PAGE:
12V RGB LED Strips

LEDs! Bright, colourful fun things that are often seen as tacky, or simple – but that just means you haven’t experimented with the nature of light itself!

In this recipe we use basic 12V RGB LED strips, which are also known as LED Tape in some circles.

Knowing this limitation, 12V RGB LED strips are nonetheless great options for having controllable lighting in your work. Working with light often requires you to consider the absence of light, i.e. the shadow, and this, as with any craft, is as much an art and creative endeavour as it is a technical one.

You will definitely need a wall-wart transformer that can supply sufficient power to your LED strip.

A typical 12V RGB LED will draw up to 20mA (0.02A). Therefore, a typical 60-LED-per-meter strip will draw a maximum of 1.2A. They do add up, so make sure you choose the right 12V power supply accordingly!

Video on how to cut 12V LED strips

You can swap out the light sensor with any other analog sensor in your kit, so long as you modify the code to suitably adjust the scaling of the sensor readings in relation to the desired output.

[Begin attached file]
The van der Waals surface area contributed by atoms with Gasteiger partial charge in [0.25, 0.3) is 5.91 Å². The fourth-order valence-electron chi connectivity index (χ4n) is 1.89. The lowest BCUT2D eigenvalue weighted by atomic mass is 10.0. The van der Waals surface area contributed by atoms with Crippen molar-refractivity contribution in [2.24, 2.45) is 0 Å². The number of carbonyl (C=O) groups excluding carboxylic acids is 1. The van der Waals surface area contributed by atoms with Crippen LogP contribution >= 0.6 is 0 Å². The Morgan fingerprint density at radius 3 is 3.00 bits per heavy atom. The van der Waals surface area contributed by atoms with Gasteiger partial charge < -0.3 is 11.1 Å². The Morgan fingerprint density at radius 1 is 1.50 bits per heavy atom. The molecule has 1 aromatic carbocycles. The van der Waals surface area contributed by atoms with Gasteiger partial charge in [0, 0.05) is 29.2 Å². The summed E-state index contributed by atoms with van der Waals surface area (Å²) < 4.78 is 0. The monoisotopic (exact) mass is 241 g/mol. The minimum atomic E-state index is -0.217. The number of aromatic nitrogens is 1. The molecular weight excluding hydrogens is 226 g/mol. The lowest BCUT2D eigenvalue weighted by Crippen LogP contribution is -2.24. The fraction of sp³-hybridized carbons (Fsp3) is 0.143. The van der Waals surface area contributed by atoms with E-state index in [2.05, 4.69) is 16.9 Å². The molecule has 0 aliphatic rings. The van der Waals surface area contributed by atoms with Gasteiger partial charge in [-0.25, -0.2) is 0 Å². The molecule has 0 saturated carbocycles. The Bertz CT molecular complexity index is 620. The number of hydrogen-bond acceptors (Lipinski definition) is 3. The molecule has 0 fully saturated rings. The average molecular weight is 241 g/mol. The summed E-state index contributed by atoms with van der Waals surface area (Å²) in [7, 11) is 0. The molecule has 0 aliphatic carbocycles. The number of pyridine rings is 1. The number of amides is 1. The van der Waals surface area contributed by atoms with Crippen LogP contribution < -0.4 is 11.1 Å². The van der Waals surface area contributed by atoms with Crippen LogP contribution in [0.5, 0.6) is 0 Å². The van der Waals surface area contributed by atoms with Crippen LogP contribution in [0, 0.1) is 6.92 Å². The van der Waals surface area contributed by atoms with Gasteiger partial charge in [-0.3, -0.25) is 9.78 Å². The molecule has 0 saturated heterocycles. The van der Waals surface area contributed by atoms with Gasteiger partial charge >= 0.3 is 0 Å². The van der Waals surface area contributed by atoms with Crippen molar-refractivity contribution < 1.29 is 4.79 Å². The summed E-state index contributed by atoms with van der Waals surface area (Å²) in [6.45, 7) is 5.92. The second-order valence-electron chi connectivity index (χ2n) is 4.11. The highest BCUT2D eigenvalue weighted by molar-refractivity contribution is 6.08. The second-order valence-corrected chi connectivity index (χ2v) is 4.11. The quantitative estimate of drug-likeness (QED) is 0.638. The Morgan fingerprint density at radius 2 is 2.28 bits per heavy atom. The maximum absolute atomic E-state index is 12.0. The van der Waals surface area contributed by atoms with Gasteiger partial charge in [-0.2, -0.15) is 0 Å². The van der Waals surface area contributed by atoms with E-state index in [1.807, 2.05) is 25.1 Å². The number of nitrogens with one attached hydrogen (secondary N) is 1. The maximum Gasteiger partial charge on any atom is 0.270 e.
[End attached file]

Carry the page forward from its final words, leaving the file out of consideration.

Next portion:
The code is getting the ambient light sensor to drive the Red, Green and Blue channels simultaneously, which means the LED strip will be generating a ‘white’ light by combining Red/Green/Blue colours.

To keep kit costs low your equipment list includes only one N-Drive MOSFET. If you connect this to the Red channel you’ll get a simple Red LED strip that responds in Red intensity to the ambient light sensed. Order extra N-Drives on your own, if you find that your experimentation is leading you to use RGB LED strips.


Libraries Used

(learn how to import them in the Build IDE):


Code

 1
 2
 3
 4
 5
 6
 7
 8
 9
10
11
12
13
14
15
16
17
18
19
20
21
22
23
24
25
26
27
28
29
30
31
32
// code in this setup function runs just once, when Photon is powered up or reset
void setup() {
    Serial.begin(9600);             // Open a connection via the Serial port – useful for debugging
    delay(5000);                    // Common practice to allow board to 'settle' after connecting online

    pinMode(D0, OUTPUT);            // goes to N-Drive #1, 'red' channel
    pinMode(D1, OUTPUT);            // goes to N-Drive #2, 'green' channel
    pinMode(D2, OUTPUT);            // goes to N-Drive #1, 'blue' channel
}


// code in this loop function runs forever, until you cut power!
// for the A/D blackbox, there is nothing much in here except to update the Blynk App
void loop() {
    updateLED();
}


void updateLED() {
    int sensorReading = analogRead(A0);

    int scaled = map(sensorReading, 0, 4095, 0, 255);   // tweak these numbers accordingly!
    scaled = constrain(scaled, 0, 255);             // make sure scaled ranged is within 0-255

    Serial.println(scaled);

    // write the scaled output to the NDrives
    analogWrite(D0, scaled);    // red
    analogWrite(D1, scaled);    // green
    analogWrite(D2, scaled);    // blue
}